We discuss the effectiveness of pegged exchange rate regimes from an historical perspective, drawing conclusions for their effectiveness today. Starting with the classical gold standard period, we point out that a succession of pegged regimes have ended in failure; except for the first, which was ended by the outbreak of World War I, all of the others we discuss have been ended by adverse economic developments for which the regimes themselves were partly responsible. Prior to World War II the main problem was a shortage of monetary gold that we argue is implicated as a cause of the Great Depression. After World War II, more particularly from the late-1960s, the main problem has been a surfeit of the main international reserve asset, the US dollar. This has led to generalized inflation in the 1970s and into the 1980s. Today, excessive dollar international base money creation is again a problem that could have serious consequences for world economic stability.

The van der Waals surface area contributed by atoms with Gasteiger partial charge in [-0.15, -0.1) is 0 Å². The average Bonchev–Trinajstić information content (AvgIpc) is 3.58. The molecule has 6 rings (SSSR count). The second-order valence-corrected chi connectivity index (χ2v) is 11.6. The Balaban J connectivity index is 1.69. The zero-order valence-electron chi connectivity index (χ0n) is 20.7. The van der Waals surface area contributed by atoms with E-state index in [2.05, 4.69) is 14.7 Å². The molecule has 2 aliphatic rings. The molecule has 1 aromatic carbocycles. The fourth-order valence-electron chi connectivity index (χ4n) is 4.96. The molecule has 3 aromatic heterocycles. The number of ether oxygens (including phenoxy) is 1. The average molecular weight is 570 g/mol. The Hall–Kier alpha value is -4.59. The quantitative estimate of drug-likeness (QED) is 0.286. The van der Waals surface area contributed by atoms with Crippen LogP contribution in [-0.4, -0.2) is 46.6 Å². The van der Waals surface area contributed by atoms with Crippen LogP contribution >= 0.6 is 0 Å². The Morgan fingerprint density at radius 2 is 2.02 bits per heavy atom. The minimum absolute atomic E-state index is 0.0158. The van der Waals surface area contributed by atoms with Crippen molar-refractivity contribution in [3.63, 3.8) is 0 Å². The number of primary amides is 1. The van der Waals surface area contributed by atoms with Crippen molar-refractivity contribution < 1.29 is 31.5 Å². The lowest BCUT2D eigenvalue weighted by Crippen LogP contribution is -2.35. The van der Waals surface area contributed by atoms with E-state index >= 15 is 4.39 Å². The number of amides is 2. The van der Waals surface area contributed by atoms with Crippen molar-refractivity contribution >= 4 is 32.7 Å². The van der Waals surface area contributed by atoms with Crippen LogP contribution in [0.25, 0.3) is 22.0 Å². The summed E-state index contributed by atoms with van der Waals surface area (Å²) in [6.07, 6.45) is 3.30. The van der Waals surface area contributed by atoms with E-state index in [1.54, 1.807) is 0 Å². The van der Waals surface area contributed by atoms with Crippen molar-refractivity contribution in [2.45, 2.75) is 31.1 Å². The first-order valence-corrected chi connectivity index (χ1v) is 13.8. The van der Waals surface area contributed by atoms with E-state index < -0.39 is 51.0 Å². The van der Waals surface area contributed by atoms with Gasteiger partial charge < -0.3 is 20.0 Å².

Hallwood, Paul and MacDonald, Ronald, "International Money and Finance" (2008). Economics Working Papers. Paper 200802.